McDermott then executed the competition’s first 50-22 – a kick that starts outside the 50 metre mark and goes out inside the opposition 22, which offers a lineout to the attacking side – to get the home side back in prime position. But the Waratahs line was looking much tighter and more cohesive, and they fronted up to drive their opponent’s back. Swinton was a standout, good in the loose with a healthy workrate and plenty of carries, and utterly demonstrative in the tackle, although one misread on McReight gave Hegarty a shot at the posts, a chance he passed up.
As the clock ticked over the hour, the rate of attrition and inevitable fatigue was about to be tested. But it was the Reds who kicked for home, arresting the 16 unanswered points they had conceded with a fourth try. The forwards took the plaudits, repeatedly smashing away at a stubborn Waratahs’ goal line defence before working the numbers for no.8 Harry Wilson to blast his way over, and Hegarty added the extras for 26-23.
That momentum took a hit when Tupou, a fantastic player who does play on the edge, was shown yellow for a second late hit on Harrison as he cleared his lines. And the hardy no.10 dusted himself off to slot a terrific kick from the 10 metre line to level the scores.
A breakdown indiscretion, the 15th penalty conceded by the Tahs in the game, soon gave Hegarty a chance to cancel out the 3pts. But again his radar was off, so much so that when Swinton was pinged for offside with five minutes remaining, kicking duties switched to O’Connor, and he duly delivered to edge the Reds in front by three with the clock ticking down.
In the end, it was that ill discipline that cruelled a gallant Waratahs fightback, replacement Tom Staniforth coughing up another penalty for not rolling away – although I’m not sure how he could when he’s pinned by five Red jerseys – and O’Connor cemented a long-awaited victory with another conversion to kick-start the celebrations down Caxton Street.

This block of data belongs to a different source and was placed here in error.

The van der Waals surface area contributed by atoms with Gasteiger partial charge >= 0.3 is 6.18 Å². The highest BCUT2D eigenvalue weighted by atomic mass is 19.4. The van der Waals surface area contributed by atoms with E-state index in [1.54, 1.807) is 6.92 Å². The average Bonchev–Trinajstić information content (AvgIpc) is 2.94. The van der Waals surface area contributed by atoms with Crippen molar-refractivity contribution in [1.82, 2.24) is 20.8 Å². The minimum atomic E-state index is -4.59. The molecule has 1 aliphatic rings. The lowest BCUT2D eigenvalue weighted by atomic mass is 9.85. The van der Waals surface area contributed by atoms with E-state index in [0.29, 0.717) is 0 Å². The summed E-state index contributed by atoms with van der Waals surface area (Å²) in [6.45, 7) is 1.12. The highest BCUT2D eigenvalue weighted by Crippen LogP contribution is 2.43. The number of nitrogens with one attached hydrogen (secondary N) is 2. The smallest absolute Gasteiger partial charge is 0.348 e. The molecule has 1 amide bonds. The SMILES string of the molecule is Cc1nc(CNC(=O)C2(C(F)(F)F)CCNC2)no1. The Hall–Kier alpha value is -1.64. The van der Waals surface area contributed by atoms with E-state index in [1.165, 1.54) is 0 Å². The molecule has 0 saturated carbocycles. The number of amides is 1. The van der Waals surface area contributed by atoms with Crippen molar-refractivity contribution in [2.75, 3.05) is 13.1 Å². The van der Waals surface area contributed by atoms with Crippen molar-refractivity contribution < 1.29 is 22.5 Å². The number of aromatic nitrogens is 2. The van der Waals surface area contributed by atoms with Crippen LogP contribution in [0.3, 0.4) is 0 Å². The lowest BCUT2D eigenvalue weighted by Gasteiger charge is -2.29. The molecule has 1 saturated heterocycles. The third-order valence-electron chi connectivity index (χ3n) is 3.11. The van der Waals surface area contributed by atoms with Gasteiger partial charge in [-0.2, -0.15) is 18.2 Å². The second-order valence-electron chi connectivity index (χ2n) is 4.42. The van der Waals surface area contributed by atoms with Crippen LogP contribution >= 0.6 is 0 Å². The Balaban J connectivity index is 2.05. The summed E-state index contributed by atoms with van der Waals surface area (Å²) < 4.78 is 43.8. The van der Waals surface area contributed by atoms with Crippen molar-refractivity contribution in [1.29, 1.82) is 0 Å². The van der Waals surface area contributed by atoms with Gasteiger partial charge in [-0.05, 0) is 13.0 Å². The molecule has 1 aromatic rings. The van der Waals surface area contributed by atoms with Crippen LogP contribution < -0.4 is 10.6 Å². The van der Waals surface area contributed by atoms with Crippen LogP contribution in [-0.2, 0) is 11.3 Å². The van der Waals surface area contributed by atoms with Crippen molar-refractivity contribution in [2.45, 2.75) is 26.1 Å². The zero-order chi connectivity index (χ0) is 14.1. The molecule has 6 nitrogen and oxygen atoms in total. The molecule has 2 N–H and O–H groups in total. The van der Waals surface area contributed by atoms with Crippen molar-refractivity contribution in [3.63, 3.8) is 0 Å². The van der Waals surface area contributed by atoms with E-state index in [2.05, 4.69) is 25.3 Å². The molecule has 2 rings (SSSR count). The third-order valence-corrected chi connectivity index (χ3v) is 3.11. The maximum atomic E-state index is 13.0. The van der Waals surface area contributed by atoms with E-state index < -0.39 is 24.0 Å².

All up it was a good spectacle, played with the right intent and no little animosity, and was a contest that augurs well for the fledgling competition. Given the level of performance produced by the callow youth across the board and the number of debutants involved, there was plenty of reason for some rare optimism and positivity around Australian rugby after what has been a horror show of a year for the sport thus far.
More of the same please.
QUEENSLAND REDS 32 (Liam Wright, Filipo Daugunu, Tate McDermott, Harry Wilson tries; Bryce Hegarty 3 cons, James O’Connor 2 pens) defeated NSW WARATAHS 26 (Harry Johnson-Holmes, Jack Maddocks tries; Will Harrison 2 cons, 4 pens) at Suncorp Stadium, Brisbane. HT 19-13
Queensland Reds: 1. Harry Hoopert; 2. Brandon Paenga-Amosa; 3. Taniela Tupou; 4. Angus Blyth; 5. Lukhan Salakaia-Loto; 6. Liam Wright (c); 7. Fraser McReight; 8. Harry Wilson; 9. Tate McDermott; 10. James O’Connor; 11. Filipo Daugunu; 12. Hamish Stewart; 13. Hunter Paisami; 14. Jock Campbell; 15. Bryce Hegarty – Replacements: 16. Alex Mafi; 17. JP Smith; 18. Josh Nasser; 19. Tuaina Taii Tualima; 20. Angus Scott-Young; 21. Scott Malolua; 22. Chris Feauai-Sautia; 23. Josh Flook
NSW Waratahs: 1. Angus Bell; 2. Robbie Abel; 3. Harry Johnson-Holmes; 4. Ned Hanigan; 5. Rob Simmons c); 6. Lachie Swinton; 7. Michael Hooper; 8. Will Harris; 9. Mitch Short; 10. Will Harrison; 11. Mark Nawaqanitawase; 12. Joey Walton; 13. Alex Newsome; 14. James Ramm; 15. Jack Maddocks – Replacements: 16. Tom Horton; 17. Tetera Faulkner; 18. Tiaan Tauakipulu; 19. Tom Staniforth; 20. Jack Dempsey; 21. Michael McDonald; 22. Ben Donaldson; 23. Tepai Moeroa